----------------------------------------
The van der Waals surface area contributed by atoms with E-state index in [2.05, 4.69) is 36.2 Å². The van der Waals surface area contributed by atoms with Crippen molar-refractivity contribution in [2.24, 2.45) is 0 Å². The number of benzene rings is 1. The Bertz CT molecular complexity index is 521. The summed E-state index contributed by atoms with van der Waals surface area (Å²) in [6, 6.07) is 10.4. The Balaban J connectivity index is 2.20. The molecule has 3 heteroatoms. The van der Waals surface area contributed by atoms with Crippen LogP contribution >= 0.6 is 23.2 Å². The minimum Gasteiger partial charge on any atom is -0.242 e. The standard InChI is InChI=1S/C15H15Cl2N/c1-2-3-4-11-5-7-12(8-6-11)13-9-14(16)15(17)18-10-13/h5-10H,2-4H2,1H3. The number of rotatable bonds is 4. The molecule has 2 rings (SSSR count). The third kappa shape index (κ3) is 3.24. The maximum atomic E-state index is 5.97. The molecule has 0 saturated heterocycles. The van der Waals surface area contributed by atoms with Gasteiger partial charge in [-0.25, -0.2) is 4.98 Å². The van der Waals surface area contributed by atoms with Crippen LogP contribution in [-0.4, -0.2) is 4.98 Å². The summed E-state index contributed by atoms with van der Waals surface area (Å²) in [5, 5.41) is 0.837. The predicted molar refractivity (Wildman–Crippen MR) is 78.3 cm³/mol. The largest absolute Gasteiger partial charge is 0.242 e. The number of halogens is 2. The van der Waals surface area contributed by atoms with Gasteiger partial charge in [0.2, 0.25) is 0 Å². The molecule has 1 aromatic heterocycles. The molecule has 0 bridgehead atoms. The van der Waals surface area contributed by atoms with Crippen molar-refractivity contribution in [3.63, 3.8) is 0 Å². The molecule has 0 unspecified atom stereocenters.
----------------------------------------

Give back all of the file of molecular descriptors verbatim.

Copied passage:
The van der Waals surface area contributed by atoms with E-state index in [2.05, 4.69) is 36.2 Å². The van der Waals surface area contributed by atoms with Crippen molar-refractivity contribution in [2.24, 2.45) is 0 Å². The number of benzene rings is 1. The Bertz CT molecular complexity index is 521. The summed E-state index contributed by atoms with van der Waals surface area (Å²) in [6, 6.07) is 10.4. The Balaban J connectivity index is 2.20. The molecule has 3 heteroatoms. The van der Waals surface area contributed by atoms with Crippen LogP contribution >= 0.6 is 23.2 Å². The minimum Gasteiger partial charge on any atom is -0.242 e. The standard InChI is InChI=1S/C15H15Cl2N/c1-2-3-4-11-5-7-12(8-6-11)13-9-14(16)15(17)18-10-13/h5-10H,2-4H2,1H3. The number of rotatable bonds is 4. The molecule has 2 rings (SSSR count). The third kappa shape index (κ3) is 3.24. The maximum atomic E-state index is 5.97. The molecule has 0 saturated heterocycles. The van der Waals surface area contributed by atoms with Gasteiger partial charge in [-0.25, -0.2) is 4.98 Å². The van der Waals surface area contributed by atoms with Crippen LogP contribution in [-0.4, -0.2) is 4.98 Å². The summed E-state index contributed by atoms with van der Waals surface area (Å²) in [5, 5.41) is 0.837. The predicted molar refractivity (Wildman–Crippen MR) is 78.3 cm³/mol. The largest absolute Gasteiger partial charge is 0.242 e. The number of halogens is 2. The van der Waals surface area contributed by atoms with Gasteiger partial charge in [0.2, 0.25) is 0 Å². The molecule has 1 aromatic heterocycles. The molecule has 0 bridgehead atoms. The van der Waals surface area contributed by atoms with Crippen molar-refractivity contribution in [3.63, 3.8) is 0 Å². The molecule has 0 unspecified atom stereocenters.